The challenges of change : planning a midwifery model of care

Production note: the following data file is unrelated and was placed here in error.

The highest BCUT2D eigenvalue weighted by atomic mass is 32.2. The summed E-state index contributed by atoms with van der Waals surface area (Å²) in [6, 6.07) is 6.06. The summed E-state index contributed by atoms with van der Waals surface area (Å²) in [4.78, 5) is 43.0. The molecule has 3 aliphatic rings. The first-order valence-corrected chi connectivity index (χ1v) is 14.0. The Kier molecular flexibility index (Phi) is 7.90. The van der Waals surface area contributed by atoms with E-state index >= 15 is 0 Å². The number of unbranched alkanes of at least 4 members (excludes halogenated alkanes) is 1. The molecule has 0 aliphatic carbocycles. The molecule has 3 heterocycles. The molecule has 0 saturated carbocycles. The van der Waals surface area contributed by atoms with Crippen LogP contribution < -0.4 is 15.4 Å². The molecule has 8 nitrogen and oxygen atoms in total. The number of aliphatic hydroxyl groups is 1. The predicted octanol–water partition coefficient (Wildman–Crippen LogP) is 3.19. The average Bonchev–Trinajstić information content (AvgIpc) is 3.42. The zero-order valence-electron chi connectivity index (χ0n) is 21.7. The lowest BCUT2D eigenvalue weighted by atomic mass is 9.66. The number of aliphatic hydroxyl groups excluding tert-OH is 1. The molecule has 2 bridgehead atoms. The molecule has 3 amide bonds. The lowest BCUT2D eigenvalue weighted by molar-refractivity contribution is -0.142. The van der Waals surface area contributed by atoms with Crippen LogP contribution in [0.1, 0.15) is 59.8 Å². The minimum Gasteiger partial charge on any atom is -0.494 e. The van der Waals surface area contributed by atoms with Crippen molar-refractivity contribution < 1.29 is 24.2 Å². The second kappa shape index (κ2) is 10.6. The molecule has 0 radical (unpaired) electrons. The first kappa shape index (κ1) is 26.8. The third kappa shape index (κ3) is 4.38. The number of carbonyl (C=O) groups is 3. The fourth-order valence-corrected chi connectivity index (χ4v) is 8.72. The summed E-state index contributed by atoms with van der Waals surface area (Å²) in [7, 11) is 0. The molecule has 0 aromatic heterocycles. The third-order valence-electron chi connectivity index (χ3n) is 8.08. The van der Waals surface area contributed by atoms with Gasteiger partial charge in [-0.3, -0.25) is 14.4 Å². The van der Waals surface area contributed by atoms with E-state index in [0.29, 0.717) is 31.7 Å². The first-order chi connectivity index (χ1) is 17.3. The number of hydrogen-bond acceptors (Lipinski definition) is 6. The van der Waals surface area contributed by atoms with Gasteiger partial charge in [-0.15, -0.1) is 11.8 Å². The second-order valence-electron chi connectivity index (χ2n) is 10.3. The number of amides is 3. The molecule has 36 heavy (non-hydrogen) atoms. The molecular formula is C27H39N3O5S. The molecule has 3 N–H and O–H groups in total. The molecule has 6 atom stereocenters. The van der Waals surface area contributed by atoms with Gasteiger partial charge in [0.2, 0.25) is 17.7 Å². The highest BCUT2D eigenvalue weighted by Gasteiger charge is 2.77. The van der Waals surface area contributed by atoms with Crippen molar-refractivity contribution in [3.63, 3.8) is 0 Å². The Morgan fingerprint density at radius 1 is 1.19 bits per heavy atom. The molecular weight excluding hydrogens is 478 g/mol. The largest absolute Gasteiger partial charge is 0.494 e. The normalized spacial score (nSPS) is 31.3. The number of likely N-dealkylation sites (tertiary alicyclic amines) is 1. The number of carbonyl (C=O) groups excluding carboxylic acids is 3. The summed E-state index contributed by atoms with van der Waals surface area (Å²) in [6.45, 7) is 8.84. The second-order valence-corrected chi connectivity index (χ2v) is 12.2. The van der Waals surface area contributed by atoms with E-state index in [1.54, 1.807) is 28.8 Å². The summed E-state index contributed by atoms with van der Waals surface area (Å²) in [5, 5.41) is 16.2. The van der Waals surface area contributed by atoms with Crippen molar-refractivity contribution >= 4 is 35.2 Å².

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This thesis is about the challenge of change in maternity services. It examines the factors that facilitate and hinder the implementation of new models of midwifery care. At the time that the midwifery model of care described in this thesis was being planned, a great deal had been written regarding the problems with Australian maternity services. Such was the level of dissatisfaction with maternity services that government inquiries had been held and reports were produced recommending changes for improvement. Maternity services at the national and local level were in a state of transition, slowly addressing the recommendations from such inquiries and reports. It was in this environment of transition that a midwifery model of care was being planned. The midwifery model of care aimed to provide comprehensive maternity care for women of low risk, who did not hold health insurance and would incorporate childbirth and parenting education and support as well as care throughout the childbearing experience. Midwives would work collaboratively with General Practitioners in the community and provide midwifery led care. · The purpose of the project described in this thesis was to record and analyse the process of change associated with planning and implementing a midwifery model of care. This thesis is as much about effecting organisational change as it is about midwifery and exploring the conditions that are needed to plan and implement new models of midwifery care. This thesis explicates the factors that hindered the planning and implementation of the model, particularly the barriers to shifting boundaries of practice between groups of health professionals. · This thesis draws on Kotter's work on organisational change to describe and analyse the planning ·process in order to gain a better understanding of what it takes to achieve organisational change. An emerging theme from the data was the interplay between creating a sense of urgency to facilitate change and limiting obstacles to block the vision. These activities revealed the continual struggle that occurred as various strategies were put into place to overcome obstacles and defuse resistance to change. The conclusion emphasises that while the midwifery model of care was not implemented, change had been achieved through a shuffling rather than a shifting of the professional boundaries between 'key players', namely the midwives, General Practitioners and obstetricians. Changing allegiances, partnerships, relationship and power had changed the status quo. In addition, the midwives had developed professionally leading to an increased capacity to continue the process of achieving the midwifery model of care.
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